Composite or fusion dressings might be used as the 1st dressing or as a 2nd dressing. These dressings might be made from any fusion of dressing kinds but are just a fusion of a moisture retentive dressing and a gauze dressing. 

Pros: vastly available and easy for clinicians to use.

Cons: might be highly expensive and a problem to store low option/flexibility in indications for use.

  Steps to applying or changing Wound Dressing:

When applying a new wound care dressing it is a necessity to follow a few easy steps.

Step one:

▷ Collect all of your wound care material that you will require to change the dressing.

▷ Clean gloves

▷ A clean surface to site everything on similar to a clean piece of aluminum foil or clean paper.

▷ The new bandage to be applied

▷ Saline or wound cleaner to clean the wound

▷ Various pieces of gauze to use in cleaning or wiping the wound

▷ Trash polythene. 

Step two:

Wash your hands with soap and warm water for 30 seconds and sanitize. Later wash and dry your hands put on clean gloves to remove the old dressing and carry out the dressing removal step. Watch if there is fluid or drainage and record the drainage or wound fluid that is on the gauze. Wounds with a many of fluid draining from them are exuding wounds. Now clean the wound by clean with some cotton pads and saline or wound cleanser. Clean the wound in small circles from the mid of the wound outward and after all the skin around the wound border. You may require various pieces of a transparent cotton pad. Dispose of the grotty bandage, gauze used to clean the wound, and dirty gloves in the dustbin.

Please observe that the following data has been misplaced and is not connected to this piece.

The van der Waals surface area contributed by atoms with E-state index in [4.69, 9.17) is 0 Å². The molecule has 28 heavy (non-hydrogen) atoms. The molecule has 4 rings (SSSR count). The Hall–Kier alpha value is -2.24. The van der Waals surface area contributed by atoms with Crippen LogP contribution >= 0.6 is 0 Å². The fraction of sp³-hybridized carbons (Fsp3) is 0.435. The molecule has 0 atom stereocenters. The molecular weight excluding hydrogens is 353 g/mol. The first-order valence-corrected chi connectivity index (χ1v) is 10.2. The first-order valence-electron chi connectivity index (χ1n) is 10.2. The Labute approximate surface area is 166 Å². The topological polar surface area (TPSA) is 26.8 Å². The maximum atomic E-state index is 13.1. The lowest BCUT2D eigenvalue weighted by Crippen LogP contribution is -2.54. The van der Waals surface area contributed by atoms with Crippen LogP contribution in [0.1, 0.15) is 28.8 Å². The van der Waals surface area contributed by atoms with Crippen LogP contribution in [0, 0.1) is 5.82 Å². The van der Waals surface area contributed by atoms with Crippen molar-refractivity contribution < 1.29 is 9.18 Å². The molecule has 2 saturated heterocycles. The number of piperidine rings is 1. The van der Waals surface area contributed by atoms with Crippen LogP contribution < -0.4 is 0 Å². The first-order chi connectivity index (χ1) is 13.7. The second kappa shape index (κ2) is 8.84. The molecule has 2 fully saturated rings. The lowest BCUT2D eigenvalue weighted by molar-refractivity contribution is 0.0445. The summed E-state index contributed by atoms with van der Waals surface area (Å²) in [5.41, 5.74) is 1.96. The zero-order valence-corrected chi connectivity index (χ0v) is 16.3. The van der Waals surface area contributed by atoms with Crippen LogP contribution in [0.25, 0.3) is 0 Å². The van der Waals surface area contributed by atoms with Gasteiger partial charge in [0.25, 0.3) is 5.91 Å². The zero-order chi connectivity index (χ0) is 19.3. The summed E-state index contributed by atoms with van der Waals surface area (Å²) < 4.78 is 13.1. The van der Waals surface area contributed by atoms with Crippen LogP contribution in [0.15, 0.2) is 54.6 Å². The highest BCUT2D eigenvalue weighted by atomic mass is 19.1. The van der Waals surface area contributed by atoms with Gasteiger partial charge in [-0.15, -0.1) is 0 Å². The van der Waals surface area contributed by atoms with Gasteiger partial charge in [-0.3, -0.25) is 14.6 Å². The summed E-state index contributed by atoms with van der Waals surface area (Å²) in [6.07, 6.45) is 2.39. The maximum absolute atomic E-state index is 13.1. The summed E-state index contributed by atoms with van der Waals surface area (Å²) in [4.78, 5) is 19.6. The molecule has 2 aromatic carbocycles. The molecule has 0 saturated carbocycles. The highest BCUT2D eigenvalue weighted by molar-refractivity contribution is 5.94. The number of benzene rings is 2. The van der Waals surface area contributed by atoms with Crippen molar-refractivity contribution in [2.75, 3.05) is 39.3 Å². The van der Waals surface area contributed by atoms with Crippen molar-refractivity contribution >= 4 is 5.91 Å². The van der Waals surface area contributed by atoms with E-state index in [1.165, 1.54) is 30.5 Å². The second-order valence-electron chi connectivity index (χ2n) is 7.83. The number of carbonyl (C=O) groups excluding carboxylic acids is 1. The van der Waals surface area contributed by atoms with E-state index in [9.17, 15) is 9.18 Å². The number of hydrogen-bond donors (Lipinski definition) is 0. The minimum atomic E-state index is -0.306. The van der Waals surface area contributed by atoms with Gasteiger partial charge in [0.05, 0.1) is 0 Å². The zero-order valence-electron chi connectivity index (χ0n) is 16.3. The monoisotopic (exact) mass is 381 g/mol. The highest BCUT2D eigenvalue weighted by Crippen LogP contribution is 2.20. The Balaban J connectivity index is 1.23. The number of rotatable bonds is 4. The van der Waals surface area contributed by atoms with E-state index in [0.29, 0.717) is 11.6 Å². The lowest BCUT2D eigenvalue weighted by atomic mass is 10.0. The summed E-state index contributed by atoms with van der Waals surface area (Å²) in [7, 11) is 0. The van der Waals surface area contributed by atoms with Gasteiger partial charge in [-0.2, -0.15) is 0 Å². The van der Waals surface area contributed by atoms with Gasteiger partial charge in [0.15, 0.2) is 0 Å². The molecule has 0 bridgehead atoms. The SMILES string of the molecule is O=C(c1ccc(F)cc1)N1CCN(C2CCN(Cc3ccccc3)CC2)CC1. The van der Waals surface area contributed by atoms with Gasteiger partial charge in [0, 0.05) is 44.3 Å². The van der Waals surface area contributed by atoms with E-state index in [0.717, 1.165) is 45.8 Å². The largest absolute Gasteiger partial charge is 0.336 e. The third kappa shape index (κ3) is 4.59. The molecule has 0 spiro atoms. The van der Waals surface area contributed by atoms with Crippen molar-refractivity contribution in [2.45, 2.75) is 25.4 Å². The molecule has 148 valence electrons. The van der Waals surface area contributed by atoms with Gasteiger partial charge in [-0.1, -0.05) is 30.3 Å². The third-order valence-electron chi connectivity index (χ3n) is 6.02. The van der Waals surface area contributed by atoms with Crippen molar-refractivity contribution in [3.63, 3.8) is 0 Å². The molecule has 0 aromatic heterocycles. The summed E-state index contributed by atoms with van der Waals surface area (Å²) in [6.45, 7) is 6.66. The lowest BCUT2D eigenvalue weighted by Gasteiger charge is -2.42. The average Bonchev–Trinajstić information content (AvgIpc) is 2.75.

Step three:

Measure the wound and record the shape and size or swell of the wound. Measuring ought to happen any time the wound looks distinct and at least once per week. Write the evaluation down so you can provide them to your doctor or nurse.

Step four:

Rewash your hands with soap and water for 40 seconds and dry them. Take on a new set of clean gloves. Now you will apply the new wound medication and dressing. Your doctor may prescribe a medicine to apply, such as an ointment, a gel, a liquid, or a spray. The treatment should be applied as directed and, if required to spread it beyond the wound whip cotton-tipped applicator like a Q-tip should be used.

The 1st dressing will then be covered by a 2nd dressing. The dressing may have a portion that sticks to the skin to hold it in the site or you may require to use tape to save the secondary dressing. If no 2nd dressing is used you may require to safe the 1stdressing with bandage tape.